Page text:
Few in the crowd of 9,073 in Turpin Stadium Saturday night were aware of one of the best moments of Northwestern State’s second home football game, one witnessed in person by just a select few.
Acclaimed Louisiana broadcaster Lyn Rollins, whose 44-year career began at NSU as a journalism student, was presented the university’s Nth Degree at halftime during a surprise on-air visit from Northwestern president Dr. Chris Maggio.
Rollins handled play-by-play for the Cox Sports Television game broadcast. While Rollins was nearing the end of a halftime interview with Demons’ athletics director Greg Burke, Maggio entered the sixth-floor broadcast booth and made the presentation to Rollins as viewers in 14 states watched.
“Lyn has risen to the highest levels in his profession. For the past 44 years, he’s become widely admired and respected in broadcasting and his other endeavors. We’re so proud of him and this is one way we can express our admiration for the credit he’s brought to Northwestern State University,” said Maggio.
The Pineville resident was stunned and nearly speechless, momentarily, but recovered nicely after he was awarded one of the top honors the university issues. The Nth Degree recognizes remarkable service and achievement by alumni and friends of the university.
“I have no words to describe this. This truly is extraordinarily meaningful for me. I cannot thank you enough. I accept this with great gratitude,” said Rollins, who then managed to tell Maggio, “and come back and hijack an interview any time.”
The CST production crew and fellow NSU alumnus Carley McCord, the CST sideline reporter, then briefly reviewed some prominent recipients on Nth Degree awards, which date all the way back to the late 1960s under President Arnold Kilpatrick. Recent recipients include Gov. John Bel Edwards (a West Point Army alumnus, saluted for his commitment to higher education) and Rollins’ fellow NSU journalism alumnus, Pulitzer Prize-winning reporter Gary Fields.
Rollins is a four-time Louisiana Sportscaster of the Year, an award voted on by his peers in the state. Rollins has also won multiple Addy Awards for advertising and marketing productions and campaigns.
A 1973 NSU journalism graduate, Rollins was a protégé of legendary Natchitoches broadcaster Norm Fletcher and a broadcast colleague of another Fletcher protégé, now-retired LSU play by play man Jim Hawthorne.
An editor for the Current Sauce student newspaper, Rollins also was a student government senator. He earned a master’s in journalism from LSU and has served roles in higher education, the private sector and all the while continuing his broadcasting career.
Rollins succeeded Fletcher as voice of the Louisiana Sports Hall of Fame. He also serves on both the Hall of Fame’s 35-member selection committee and the Hall of Fame Foundation’s 25-member board of directors.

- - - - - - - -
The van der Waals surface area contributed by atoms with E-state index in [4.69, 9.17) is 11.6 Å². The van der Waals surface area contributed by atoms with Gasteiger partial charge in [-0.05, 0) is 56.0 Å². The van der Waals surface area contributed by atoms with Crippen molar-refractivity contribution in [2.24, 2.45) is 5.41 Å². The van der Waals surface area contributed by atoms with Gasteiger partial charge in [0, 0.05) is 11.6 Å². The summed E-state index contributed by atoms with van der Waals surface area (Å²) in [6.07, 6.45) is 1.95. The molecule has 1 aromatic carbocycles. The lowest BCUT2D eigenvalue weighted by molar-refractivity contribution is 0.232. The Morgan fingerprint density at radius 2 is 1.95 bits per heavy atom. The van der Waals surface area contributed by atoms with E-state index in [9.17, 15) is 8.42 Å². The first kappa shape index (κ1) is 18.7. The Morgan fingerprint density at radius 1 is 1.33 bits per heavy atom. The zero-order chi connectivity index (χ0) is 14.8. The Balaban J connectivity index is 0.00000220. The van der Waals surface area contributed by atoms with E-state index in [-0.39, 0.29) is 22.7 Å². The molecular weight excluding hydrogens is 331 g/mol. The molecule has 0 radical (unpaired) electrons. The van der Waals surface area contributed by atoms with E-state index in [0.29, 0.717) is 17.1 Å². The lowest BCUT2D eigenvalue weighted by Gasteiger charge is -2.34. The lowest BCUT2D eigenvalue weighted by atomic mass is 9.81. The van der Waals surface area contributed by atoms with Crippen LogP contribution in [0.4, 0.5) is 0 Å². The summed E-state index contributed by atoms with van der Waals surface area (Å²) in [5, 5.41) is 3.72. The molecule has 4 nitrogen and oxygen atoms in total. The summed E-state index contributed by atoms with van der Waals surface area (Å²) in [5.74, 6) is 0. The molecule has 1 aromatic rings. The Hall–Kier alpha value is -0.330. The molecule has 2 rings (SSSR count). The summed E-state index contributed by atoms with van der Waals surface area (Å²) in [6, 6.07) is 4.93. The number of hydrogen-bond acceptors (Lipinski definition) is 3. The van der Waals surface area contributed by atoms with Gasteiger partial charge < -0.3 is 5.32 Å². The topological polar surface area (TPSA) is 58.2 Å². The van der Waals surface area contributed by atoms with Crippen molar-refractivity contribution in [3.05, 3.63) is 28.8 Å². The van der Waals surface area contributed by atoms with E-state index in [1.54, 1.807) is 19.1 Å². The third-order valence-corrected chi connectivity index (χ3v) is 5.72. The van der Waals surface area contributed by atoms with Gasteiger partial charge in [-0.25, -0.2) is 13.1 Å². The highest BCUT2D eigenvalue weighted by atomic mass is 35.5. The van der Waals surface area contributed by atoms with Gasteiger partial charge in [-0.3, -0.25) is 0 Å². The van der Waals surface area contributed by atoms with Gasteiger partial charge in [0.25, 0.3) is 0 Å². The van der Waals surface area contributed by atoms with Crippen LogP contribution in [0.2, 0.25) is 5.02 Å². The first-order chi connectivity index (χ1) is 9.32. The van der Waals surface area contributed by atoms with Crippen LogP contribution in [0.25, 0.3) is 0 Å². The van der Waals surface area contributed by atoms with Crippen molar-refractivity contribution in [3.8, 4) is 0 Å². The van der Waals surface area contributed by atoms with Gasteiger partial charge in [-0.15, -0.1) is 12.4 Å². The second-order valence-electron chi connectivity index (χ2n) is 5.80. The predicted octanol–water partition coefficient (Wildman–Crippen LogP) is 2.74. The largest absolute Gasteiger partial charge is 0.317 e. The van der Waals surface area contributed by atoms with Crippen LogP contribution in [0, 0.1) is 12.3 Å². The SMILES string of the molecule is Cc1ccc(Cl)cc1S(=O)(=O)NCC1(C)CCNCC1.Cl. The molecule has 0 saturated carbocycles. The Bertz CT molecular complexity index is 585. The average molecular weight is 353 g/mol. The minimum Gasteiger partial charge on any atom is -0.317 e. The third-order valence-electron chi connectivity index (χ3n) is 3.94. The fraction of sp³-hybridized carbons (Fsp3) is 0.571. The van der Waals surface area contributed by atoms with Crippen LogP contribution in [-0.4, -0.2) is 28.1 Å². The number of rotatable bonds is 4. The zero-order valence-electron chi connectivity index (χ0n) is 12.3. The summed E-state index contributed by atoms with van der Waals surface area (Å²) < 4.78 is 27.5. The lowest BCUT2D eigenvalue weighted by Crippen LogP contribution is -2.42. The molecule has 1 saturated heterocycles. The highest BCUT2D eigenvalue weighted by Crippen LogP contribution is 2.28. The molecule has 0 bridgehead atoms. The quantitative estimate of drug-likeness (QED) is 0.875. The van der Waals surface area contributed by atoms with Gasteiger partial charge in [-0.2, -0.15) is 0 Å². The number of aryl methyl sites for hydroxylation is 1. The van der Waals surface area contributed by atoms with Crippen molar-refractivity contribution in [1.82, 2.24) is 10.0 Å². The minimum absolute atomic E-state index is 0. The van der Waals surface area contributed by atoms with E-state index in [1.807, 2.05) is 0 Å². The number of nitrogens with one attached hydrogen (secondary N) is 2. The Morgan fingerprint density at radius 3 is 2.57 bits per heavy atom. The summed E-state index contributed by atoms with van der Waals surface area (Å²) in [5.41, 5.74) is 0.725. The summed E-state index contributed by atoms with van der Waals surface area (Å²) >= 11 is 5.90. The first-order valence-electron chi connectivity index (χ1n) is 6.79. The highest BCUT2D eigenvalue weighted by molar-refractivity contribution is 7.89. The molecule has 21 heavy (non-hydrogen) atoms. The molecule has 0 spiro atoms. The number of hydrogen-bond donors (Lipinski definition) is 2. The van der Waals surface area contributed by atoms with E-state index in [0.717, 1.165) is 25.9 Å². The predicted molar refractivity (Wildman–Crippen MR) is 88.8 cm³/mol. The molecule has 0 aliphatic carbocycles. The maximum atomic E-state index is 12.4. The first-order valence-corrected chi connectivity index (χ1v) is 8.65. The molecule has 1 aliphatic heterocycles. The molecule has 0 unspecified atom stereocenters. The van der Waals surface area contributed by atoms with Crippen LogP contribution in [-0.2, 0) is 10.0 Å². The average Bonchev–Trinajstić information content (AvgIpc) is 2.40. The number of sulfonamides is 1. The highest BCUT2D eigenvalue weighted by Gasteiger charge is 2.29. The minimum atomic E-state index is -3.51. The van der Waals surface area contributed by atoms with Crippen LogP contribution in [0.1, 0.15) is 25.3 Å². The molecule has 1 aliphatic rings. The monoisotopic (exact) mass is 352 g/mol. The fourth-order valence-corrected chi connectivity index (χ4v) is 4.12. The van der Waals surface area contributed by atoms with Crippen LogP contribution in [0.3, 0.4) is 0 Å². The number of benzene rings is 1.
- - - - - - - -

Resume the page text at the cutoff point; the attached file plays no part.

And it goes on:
He has extensive collegiate and high school play by play experience, including 10 years (1993-2003) as the lead announcer on the Demon Sports Network before he joined CST for LSU coverage.
Rollins has been part of LSU baseball television coverage since 1994. Nobody in the country has called more college baseball games than Rollins.
He has done state high school football game of the week telecasts, hundreds of high school football radio broadcasts, and has called a wide range of sports including soccer, gymnastics, softball, soccer and volleyball collegiately, primarily for LSU coverage on various networks.
Rollins also was a college and high school baseball umpire until the late 1990s.
His charitable work includes service to the Salvation Army in Central Louisiana.
Rollins’ wife Debbie, also an NSU alumnae, was among those watching in the booth, along with another NSU graduate, Rollins’ broadcast partner in the booth, former NFL quarterback Stan Humphries.
One thought on “Iconic state broadcaster Lyn Rollins surprised by big honor from NSU president Dr. Chris Maggio”
Sincere congratulations to Lyn Rollins, another successful Demon! I remember very well the spring semester of 1969, teaching Lyn in radio news broadcasting class. The course was a 200 (now 2000) level, and I was a new instructor, and Dr. Edna West was head of the speech-theatre and journalism department. We were housed in the (old) Fine Arts Building, with the radio studio on stage level between the Green Room and the Yellow Room (before renovation), with glass windows on two walls. Our class was held in the Green Room and our programming was broadcast through our facilities over K-NOC (Natchitoches On the Cane) radio station. I always believed that Lyn would excel in broadcasting; another joy of teaching! H. Arthur Dew (NSU)
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